Tag Archives: Tallis

Tallis, In Jejunio Et Fletu

With fasting and tears the priests prayed: ‘Spare your people, Lord, and do not give your heritage over to destruction’. Between the porch and the altar the priests were weeping, saying: ‘Spare your people’.

Schola Assumptionis sang this text yesterday at a Latin mass (old rite) at St Anselm and St Caecelia in Holborn. It’s a setting by Thomas Tallis called In Jejunio Et Fletu, and it’s suitably Lenten. The rest of the music was solid Byrd – the utterly sublime Mass for Five Voices and a Gaude Virgo that is so little known you can’t even find it on YouTube.


I suspect In Jejunio Et Fletu is not sung very much because of the voicing; the one mezzo line is more of an alto part really, and there are two tenors, a baritone and bass lines. On first hearing it I didn’t much take to it, but by the third time I sang it in rehearsal the big sombre slabs of sound locked in my head and wouldn’t let go. There are a few versions available on YouTube, but some of them are a bit over-ponderous. I like this recording best.

In Jejunio et Fletu was first published in 1575 as part of Cantiones Sacrae, a large collection of sacred motets composed by Tallis and his pupil William Byrd. Tallis and Byrd dominated sixteenth-century English music, not just artistically but commercially; Elizabeth granted them the joint monopoly on music publishing. Of the Cantiones Sacrae, Tallis’s O Nata Lux is probably the most often programmed, but the other pieces haven’t quite made it into choral consciousness in the way that the Byrd masses have.

Cantiones Sacrae was an expensive product and the pair lost money on the printing. Buyers tended to be private individuals rather than institutions such as cathedrals. John Milsom has traced some of the motets in cathedral manuscript collections, and the Latin is almost invariably translated into English for consumption at Anglican services. Then again, Cantiones Sacrae wasn’t just a purely musical venture; it was a bit of cultural flag-planting and a deliberate act of ingratiation by two Catholic composers with the Protestant monarch. Byrd and Tallis each contributed 17 motets to mark Elizabeth’s 17th anniversary on the throne and her accession on 17 November.  Numerology aside, the coding isn’t hard to crack. The text of In Jejunio Et Fletu is taken from Joel 2: 17, Joel being a post-exilic prophet who writes about living under the heathen. For a Catholic living under the new Protestant settlement, the meaning is clear.

For more on this, check out Mathew Lyons’  fascinating review of God’s Traitors,  a new book by Jessie Childs on Catholic lives in Elizabethan England.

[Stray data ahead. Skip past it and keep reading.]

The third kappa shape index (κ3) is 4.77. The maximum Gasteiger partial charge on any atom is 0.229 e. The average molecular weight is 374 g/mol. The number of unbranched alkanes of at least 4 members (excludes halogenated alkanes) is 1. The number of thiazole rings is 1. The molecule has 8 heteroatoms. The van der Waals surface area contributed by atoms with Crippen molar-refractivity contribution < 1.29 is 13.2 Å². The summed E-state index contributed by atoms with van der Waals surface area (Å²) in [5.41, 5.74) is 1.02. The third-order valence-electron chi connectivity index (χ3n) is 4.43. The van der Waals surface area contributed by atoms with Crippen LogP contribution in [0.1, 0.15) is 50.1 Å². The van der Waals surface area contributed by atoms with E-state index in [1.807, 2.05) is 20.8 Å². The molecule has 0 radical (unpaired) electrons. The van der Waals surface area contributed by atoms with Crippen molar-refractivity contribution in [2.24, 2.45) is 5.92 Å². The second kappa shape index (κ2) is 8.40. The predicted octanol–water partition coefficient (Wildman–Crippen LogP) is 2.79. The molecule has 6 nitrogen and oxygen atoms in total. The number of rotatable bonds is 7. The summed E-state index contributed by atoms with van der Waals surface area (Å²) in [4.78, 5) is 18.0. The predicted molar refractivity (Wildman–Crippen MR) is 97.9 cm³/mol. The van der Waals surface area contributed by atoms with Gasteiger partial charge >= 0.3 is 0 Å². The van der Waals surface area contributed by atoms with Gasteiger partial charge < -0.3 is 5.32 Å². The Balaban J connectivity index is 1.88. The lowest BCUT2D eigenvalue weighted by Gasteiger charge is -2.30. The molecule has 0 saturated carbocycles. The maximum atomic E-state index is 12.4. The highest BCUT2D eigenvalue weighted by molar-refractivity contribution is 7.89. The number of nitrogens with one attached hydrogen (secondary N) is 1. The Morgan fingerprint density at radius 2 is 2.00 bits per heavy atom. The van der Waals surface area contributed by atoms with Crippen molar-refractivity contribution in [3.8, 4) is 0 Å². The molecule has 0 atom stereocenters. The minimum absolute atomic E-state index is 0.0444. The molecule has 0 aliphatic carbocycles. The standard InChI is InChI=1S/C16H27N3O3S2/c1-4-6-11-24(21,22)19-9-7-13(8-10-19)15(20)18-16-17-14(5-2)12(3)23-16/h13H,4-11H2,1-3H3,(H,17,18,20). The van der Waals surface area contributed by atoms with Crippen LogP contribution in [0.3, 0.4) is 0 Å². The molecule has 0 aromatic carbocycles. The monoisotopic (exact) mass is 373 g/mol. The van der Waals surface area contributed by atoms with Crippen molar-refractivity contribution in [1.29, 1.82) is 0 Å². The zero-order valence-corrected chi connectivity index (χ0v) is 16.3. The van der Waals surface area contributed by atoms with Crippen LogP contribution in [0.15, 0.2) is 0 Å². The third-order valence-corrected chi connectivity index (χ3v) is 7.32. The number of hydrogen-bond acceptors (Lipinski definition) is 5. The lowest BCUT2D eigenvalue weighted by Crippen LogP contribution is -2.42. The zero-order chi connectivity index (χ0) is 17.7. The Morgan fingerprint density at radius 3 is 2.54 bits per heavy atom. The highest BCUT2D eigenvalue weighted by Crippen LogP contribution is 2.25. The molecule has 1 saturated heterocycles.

Leave a comment

Filed under Music

Choral Vespers, St Anselm & St Caecelia, Lincoln’s Inn Fields


One of the choirs I sing with is Schola Assumptionis, which comes together to sing polyphonic music at masses and evensongs wherever we can get gigs. It’s mostly centred  on St Anselm & St Caecelia’s, just off Lincoln’s Inn Fields, but we’ve also sung at St. Mary’s, Stoke Newington and other C of E churches around London, so it’s nicely balanced in terms of the confessional divide. Singing at both RC and Anglican services means we can do a variety of music; at evensong it’s inevitably Tallis, Byrd, Gibbons and so on and at vespers we take our pick from the vast repertoire of Continental polyphony.

Last Saturday we were at choral vespers at SS Anselm and Caecelia. For anyone not familiar with the vespers service (and as I am not a Catholic I count myself among that number), it’s structured as chant, hymn  – not a hymn as in Guide Me O Thou Great Redeemer but more chant interspersed with a choir setting – Latin psalms, reading and the Magnificat as a motet. Then yet more chant, a choir motet, benediction and the whole thing is over in three-quarters of an hour. Anyone familiar with evensong will see the structural similarity, but at vespers the whole thing is in Latin, and there’s a lot of incense.

Getting to grips with chant is hard. The notation is crazy.  Look at the example I’ve uploaded; it’s nowhere near as easy to read as normal music. Modern chant notation is simplified, but they’re pretty hardcore down at SS Anselm & Caecelia and this older style is used.

It’s the polyphony I turn up for, though; we sang Tomas Luis da Victoria’s A Patre Unigenite, a Lassus Magnificat and ended up with a Hassler motet, Cantate Domino. If you’re a novice to this sort of music you’ll probably be told to go away and listen to Tallis’s Spem In Alium or anything by Palestrina, but I don’t have it within me to love the glacial spikiness of Tallis and I find Palestrina just too pretty-pretty. The best introduction to Renaissance polyphony is the glorious, terrifying Victoria Officium Defunctorum (or requiem) of 1605 and the Byrd mass for four voices, thought to be written in the early 1590s.

And there’s a back story to them both that illuminates the music – Byrd, as is well known, was a recusant Catholic in Elizabethan England, which explains the plangent, yearning quality to his music. As a singer I particularly like Byrd because he gives the altos a lot of good lines – we totally take the lead on the mass in four parts. There’s nowhere to hide:  http://www.youtube.com/watch?v=9yT0kLA6DHA

By contrast, I like to think you can really hear the fervour of the Inquisition in Victoria’s work; his Tenebrae Responsiores narrates the Passion and is sung in Holy Week. Turn the light down low, turn the volume up and listen to O Vos Omnes, and see if you don’t shiver. http://www.youtube.com/watch?v=85XUFpdgUac

Leave a comment

Filed under Music